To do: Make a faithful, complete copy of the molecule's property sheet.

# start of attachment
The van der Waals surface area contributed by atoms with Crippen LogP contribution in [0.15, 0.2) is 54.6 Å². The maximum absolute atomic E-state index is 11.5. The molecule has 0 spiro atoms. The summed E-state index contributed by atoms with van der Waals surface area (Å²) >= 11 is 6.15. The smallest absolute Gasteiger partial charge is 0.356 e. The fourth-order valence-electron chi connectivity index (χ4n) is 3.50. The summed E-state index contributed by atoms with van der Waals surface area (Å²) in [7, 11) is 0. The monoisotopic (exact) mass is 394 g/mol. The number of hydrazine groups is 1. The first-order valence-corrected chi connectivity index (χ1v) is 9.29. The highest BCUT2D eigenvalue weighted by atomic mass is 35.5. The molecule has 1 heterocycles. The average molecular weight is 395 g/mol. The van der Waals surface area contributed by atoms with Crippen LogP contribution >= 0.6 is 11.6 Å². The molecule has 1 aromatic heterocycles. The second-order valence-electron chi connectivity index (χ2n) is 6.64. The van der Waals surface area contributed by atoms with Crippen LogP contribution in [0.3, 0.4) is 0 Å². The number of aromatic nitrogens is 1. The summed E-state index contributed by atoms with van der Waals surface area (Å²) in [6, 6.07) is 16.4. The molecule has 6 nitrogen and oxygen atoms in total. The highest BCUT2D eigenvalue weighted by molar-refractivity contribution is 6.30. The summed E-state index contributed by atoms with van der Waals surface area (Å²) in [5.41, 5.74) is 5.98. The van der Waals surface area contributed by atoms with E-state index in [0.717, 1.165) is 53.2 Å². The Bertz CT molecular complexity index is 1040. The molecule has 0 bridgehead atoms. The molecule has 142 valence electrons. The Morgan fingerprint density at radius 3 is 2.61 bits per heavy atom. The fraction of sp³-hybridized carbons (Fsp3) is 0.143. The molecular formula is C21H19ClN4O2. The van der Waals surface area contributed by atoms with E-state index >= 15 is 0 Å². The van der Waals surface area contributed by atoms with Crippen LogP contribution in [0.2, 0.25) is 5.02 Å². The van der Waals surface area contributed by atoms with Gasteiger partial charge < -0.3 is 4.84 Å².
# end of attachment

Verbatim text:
The van der Waals surface area contributed by atoms with Crippen LogP contribution in [0.15, 0.2) is 54.6 Å². The maximum absolute atomic E-state index is 11.5. The molecule has 0 spiro atoms. The summed E-state index contributed by atoms with van der Waals surface area (Å²) >= 11 is 6.15. The smallest absolute Gasteiger partial charge is 0.356 e. The fourth-order valence-electron chi connectivity index (χ4n) is 3.50. The summed E-state index contributed by atoms with van der Waals surface area (Å²) in [7, 11) is 0. The monoisotopic (exact) mass is 394 g/mol. The number of hydrazine groups is 1. The first-order valence-corrected chi connectivity index (χ1v) is 9.29. The highest BCUT2D eigenvalue weighted by atomic mass is 35.5. The molecule has 1 heterocycles. The average molecular weight is 395 g/mol. The van der Waals surface area contributed by atoms with Crippen LogP contribution >= 0.6 is 11.6 Å². The molecule has 1 aromatic heterocycles. The second-order valence-electron chi connectivity index (χ2n) is 6.64. The van der Waals surface area contributed by atoms with Crippen LogP contribution in [0.3, 0.4) is 0 Å². The number of aromatic nitrogens is 1. The summed E-state index contributed by atoms with van der Waals surface area (Å²) in [6, 6.07) is 16.4. The molecule has 6 nitrogen and oxygen atoms in total. The highest BCUT2D eigenvalue weighted by molar-refractivity contribution is 6.30. The summed E-state index contributed by atoms with van der Waals surface area (Å²) in [5.41, 5.74) is 5.98. The van der Waals surface area contributed by atoms with E-state index in [0.717, 1.165) is 53.2 Å². The Bertz CT molecular complexity index is 1040. The molecule has 0 bridgehead atoms. The molecule has 142 valence electrons. The Morgan fingerprint density at radius 3 is 2.61 bits per heavy atom. The fraction of sp³-hybridized carbons (Fsp3) is 0.143. The molecular formula is C21H19ClN4O2. The van der Waals surface area contributed by atoms with E-state index >= 15 is 0 Å². The van der Waals surface area contributed by atoms with Crippen LogP contribution in [0.2, 0.25) is 5.02 Å². The van der Waals surface area contributed by atoms with Gasteiger partial charge < -0.3 is 4.84 Å².